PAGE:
Photoshop CS6: Text of Grass and Earth

The final product.

Imagine creating text that appears to be cut out of blocks of sod. With Photoshop anything is possible.

For this tutorial you will need to have two textures ready. You will require textures of some grungy paper texture and some high quality grass. This tutorial was done in Photoshop CS6, but older versions will have similar steps that you can follow as well.

1.First, create a new project. The canvas used in this tutorial was 1920 x 1200 pixels. Next, we want to create a radial gradient going from a darker yellow to a mid green as I have in the screenshot below. 

2.Now, open up the grungy paper gradient, and drag it over the gradient layer. open up the grungy paper texture and place it on top of the gradient

3.Desaturate the grunge paper texture by pressing (Ctrl+Shift+U)Desaturate the paper texture (Ctrl+Shift+U)

4.Now, change the mode of the desaturated texture to Overlay and the Opacity to 100%.Change the opacity of the desaturated texture to 70%

5.Duplicate the texture layer, and then rotate it 180 degrees. To do this, go to Edit > Transform > Rotate 180.Diplicate this layer, and rotate the duplicate 180 degrees

6.Now, we want to add a new layer above the texture layers. After you have added the layer, select the brush tool, and choose a soft, large and black brush. Set the opacity of the brush to around 30%. Now, paint around the edges as I have in the screenshot below.Create another layer, then using a big soft, black brush draw in the border

7.At this point, you can bring in your grass layer. You can hide it for now by pressing the eye icon next to the layer name. Now, enter your text in white, and set its opacity to 50%. import the grass layer, and enter your text in white with an opacity of 50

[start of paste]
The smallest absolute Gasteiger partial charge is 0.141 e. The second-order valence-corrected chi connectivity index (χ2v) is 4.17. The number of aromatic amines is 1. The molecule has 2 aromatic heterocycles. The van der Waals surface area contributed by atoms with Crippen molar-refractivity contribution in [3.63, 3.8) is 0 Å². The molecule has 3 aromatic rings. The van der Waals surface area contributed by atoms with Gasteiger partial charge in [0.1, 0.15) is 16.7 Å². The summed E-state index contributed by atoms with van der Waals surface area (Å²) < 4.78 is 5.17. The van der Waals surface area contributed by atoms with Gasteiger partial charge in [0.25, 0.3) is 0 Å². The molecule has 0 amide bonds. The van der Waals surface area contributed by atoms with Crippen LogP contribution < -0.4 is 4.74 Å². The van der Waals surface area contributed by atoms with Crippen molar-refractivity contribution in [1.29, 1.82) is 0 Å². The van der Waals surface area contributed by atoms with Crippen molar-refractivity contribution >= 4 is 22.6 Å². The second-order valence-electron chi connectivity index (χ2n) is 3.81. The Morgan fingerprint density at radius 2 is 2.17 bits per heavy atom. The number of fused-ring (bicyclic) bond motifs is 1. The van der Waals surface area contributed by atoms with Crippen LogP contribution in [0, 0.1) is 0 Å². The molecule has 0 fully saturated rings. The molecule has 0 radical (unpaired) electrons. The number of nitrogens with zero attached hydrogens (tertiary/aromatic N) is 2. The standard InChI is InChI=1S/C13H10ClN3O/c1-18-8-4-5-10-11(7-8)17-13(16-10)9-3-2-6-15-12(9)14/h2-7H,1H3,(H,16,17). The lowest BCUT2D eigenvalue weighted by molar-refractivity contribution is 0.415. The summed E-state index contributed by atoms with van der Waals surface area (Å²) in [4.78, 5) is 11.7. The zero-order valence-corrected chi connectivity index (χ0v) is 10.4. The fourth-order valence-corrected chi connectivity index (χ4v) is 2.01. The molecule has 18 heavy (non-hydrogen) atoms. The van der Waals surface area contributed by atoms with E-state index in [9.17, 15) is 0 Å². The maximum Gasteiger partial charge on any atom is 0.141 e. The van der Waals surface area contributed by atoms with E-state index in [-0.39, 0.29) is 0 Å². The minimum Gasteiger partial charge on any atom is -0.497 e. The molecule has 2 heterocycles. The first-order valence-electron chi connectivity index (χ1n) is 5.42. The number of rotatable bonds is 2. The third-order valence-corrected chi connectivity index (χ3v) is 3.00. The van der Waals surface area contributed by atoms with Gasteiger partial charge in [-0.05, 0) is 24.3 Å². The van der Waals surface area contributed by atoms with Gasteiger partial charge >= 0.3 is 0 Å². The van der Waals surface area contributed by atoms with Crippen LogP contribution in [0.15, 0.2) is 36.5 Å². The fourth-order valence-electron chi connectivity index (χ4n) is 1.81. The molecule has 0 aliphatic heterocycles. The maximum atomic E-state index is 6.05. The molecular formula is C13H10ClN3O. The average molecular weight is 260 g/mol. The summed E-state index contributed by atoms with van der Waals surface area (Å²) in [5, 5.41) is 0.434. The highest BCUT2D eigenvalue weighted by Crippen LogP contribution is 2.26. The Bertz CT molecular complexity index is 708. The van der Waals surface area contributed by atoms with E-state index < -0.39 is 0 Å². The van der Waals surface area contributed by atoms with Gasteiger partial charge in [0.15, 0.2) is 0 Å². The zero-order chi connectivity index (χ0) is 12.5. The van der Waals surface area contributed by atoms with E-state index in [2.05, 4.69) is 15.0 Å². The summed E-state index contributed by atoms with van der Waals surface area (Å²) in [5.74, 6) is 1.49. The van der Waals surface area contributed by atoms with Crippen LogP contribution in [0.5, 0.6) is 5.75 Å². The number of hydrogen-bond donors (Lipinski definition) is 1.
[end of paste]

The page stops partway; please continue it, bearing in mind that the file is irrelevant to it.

8.Now, unhide your grass layer, and carefully use the pen tool to trace around the individual grass strands around your letter. The more time that goes into this process the nicer the final product will look. Do not be afraid to zoom in real close. Using the pen tool trance around the letters, leaving out some grass strands

9.First, make a duplicate of your grass layer so that you have some texture you can use for the next letter. Now that you have a complete path of the layer, we have to make a selection from that path. This can be done by opening up the Path palette (next to layers), right-clicking on the path, and then making a selection. make a slection from path

10.Invert the selection by pressing (Ctrl+Shift+I), and then hit Delete. This will remove everything outside of your letter stencil. You should now have an image similar to mine. Invert the selection by pressing Ctrl+Shift+I

11.Now, we have to give our grass letter some depth and make it seem as real as we can get it. To do so, follow along closely and have your layer styles set to same values as I have them below.

First, you must apply a satin style as seen below:Fill your filter options as i have here

Also, add a Bevel and Emboss style with the values I have used below. After you are finished, press OK.Bevel and emboss appropriately

12.Now, make a duplicate of the layer with the texture, and clear its stylesDuplicate the layer with the textured letter

13.Now, we add a subtle drop shadow with the values used below. Press OK to save the settings. Apply layer stales with the same values I have entered here

14.Bring up the selection of the letter again, and then create a new layer. When you have created a new layer, select the bucket tool and fill the layer selection on the new layer. Then move the selection down and to the right by pressing the down arrow key once and right arrow key once. Then fill it again. Repeat this step until you have something similar to the screen shot below. Bring up the selection of the letter and using the bucket tool fill the selection on a separate layer, move down and right and repeat.

15.Repeat the steps above for each letter. This is a time consuming processes, but do not be lazy. If done correctly, the time spent will pay off.

The final product.
 

 

About Alex Bahdanovich

Writer, author, wordsmith -- this tech enthusiast enjoys Starbucks, good reads, and golden retrievers.
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